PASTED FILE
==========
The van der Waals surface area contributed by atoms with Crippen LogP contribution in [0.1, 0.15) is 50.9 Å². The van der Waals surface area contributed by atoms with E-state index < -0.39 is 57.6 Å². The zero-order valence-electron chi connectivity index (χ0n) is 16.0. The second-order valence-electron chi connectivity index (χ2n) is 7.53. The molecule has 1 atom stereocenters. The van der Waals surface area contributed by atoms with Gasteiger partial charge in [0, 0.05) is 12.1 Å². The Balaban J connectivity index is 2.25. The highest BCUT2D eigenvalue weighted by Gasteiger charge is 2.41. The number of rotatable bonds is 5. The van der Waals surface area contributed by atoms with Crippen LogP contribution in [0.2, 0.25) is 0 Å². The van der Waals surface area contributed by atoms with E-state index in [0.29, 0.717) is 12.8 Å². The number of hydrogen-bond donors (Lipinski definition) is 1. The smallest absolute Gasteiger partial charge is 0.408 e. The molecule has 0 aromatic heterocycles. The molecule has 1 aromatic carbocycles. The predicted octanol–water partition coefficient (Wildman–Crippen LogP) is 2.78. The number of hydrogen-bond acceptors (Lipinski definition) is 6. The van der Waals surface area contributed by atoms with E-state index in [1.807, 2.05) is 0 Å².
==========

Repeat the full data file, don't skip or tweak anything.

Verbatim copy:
The van der Waals surface area contributed by atoms with Crippen LogP contribution in [0.1, 0.15) is 50.9 Å². The van der Waals surface area contributed by atoms with E-state index < -0.39 is 57.6 Å². The zero-order valence-electron chi connectivity index (χ0n) is 16.0. The second-order valence-electron chi connectivity index (χ2n) is 7.53. The molecule has 1 atom stereocenters. The van der Waals surface area contributed by atoms with Gasteiger partial charge in [0, 0.05) is 12.1 Å². The Balaban J connectivity index is 2.25. The highest BCUT2D eigenvalue weighted by Gasteiger charge is 2.41. The number of rotatable bonds is 5. The van der Waals surface area contributed by atoms with Crippen LogP contribution in [0.2, 0.25) is 0 Å². The van der Waals surface area contributed by atoms with E-state index in [0.29, 0.717) is 12.8 Å². The number of hydrogen-bond donors (Lipinski definition) is 1. The smallest absolute Gasteiger partial charge is 0.408 e. The molecule has 0 aromatic heterocycles. The molecule has 1 aromatic carbocycles. The predicted octanol–water partition coefficient (Wildman–Crippen LogP) is 2.78. The number of hydrogen-bond acceptors (Lipinski definition) is 6. The van der Waals surface area contributed by atoms with E-state index in [1.807, 2.05) is 0 Å².